- Use fuel discount cards/coupons.
- Time your trips (for example, to/from work) to coincide with the least amount of traffic.
- Car pool with work mates and share the fuel costs.
If you don’t really (or only occasionally) need a car:
- Sell your car.
- Use public transport, ride your bike or walk to/from work – it’s a great way to get your daily exercise, and with the traffic nightmare in most cities, it could even be faster to get from A to B.
- Use a car-sharing service for those rare occasions you really do need a car.
Looking for ways to save when it comes to your next holiday? Here are some of the many questions we answer on this website to help you afford your trip:
- Look for free or low cost entertainment options in your city (for example, as part of the Sydney Festival, Vivid Sydney or the Auckland Heritage Festival).
- Use coupon/discount deals (for example, BookMe or Groupon).
- If you can’t live without a gym: shop around for the best gym membership deal in your area. Put your membership on hold while on holiday. Or use outdoor gyms (and not pay a cent).
- Review and reduce/get rid of your subscriptions.
- Rent books from your local library (rather than buying them).
- Buy event tickets only for special occasions – this could also be an awesome gift from your loved ones.
- Get a dental check-up at least once a year (to avoid costly repairs further down the track).
- Use practitioners that have special arrangements with your private health/medical insurance provider.
- Color and cut your hair yourself, and do your own nails (or ask a friend – you can return the favor to them).
- Have a massage, facial and/or professional manicure/pedicure only when really needed or on special occasions – This could also be an awesome gift from your loved ones.
- Use coupon/discount deals (I found my massage therapist in Sydney on Groupon).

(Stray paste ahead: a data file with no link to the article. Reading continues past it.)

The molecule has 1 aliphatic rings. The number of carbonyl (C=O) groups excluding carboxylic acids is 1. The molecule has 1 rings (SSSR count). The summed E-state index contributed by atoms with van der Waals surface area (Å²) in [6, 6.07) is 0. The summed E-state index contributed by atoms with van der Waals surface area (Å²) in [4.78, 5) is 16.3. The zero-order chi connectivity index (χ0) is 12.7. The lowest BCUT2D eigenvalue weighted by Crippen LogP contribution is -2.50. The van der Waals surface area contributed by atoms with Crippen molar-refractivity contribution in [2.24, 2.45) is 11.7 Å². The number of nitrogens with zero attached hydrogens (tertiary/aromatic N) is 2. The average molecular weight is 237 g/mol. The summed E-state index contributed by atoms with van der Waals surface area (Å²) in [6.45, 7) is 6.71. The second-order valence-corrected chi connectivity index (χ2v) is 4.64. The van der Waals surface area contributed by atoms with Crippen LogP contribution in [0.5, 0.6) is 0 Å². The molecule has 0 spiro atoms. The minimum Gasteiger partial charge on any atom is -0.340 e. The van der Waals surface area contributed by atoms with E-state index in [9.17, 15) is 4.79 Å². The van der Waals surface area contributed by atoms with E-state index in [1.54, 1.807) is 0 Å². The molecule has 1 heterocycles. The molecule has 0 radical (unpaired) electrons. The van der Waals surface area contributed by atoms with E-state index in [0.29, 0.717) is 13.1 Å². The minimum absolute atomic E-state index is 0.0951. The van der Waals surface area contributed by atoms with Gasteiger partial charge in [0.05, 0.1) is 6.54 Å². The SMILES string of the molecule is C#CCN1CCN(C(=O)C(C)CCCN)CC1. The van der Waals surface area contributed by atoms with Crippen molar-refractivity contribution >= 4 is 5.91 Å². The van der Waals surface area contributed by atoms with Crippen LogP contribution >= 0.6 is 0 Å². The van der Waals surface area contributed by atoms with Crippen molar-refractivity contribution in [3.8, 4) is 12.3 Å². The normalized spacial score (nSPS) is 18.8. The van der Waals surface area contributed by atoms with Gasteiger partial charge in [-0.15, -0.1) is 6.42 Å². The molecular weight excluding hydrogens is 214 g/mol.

- Create a capsule wardrobe and sell good quality items you no longer need (online, through second-hand stores or a garage sale).
- Repair broken seams, lost buttons etc and only replace items that are beyond repair.
- Buy (fewer) good quality items, less often.
- Shop around: buy at factory outlets, special sales events or second hand.
- Hire attires for special occasions.
- Buy shoes that go with everything rather than a new pair of shoes for every new outfit.
- For technical gear, do your research beforehand, then shop around – Never. Pay. Full. Price.
Gifts and Donations
- Set a monthly/annual limit for donations.
- Look for different ways to gift.
- Assess your risk (likelihood and impact of an event occurring), and determine which insurance and how much you really need.
- Shop around for the insurance you need based on your requirements (for example, home and contents insurance, vehicle insurance, health insurance).
- Cancel any unnecessary insurance policy.
Bank fees and Government charges
- Shop around for fee-free bank accounts.
- Shop around for the most suitable credit card/s for your needs – and always pay off the whole amount owed when due.
Feature photo by rawpixel.com on Unsplash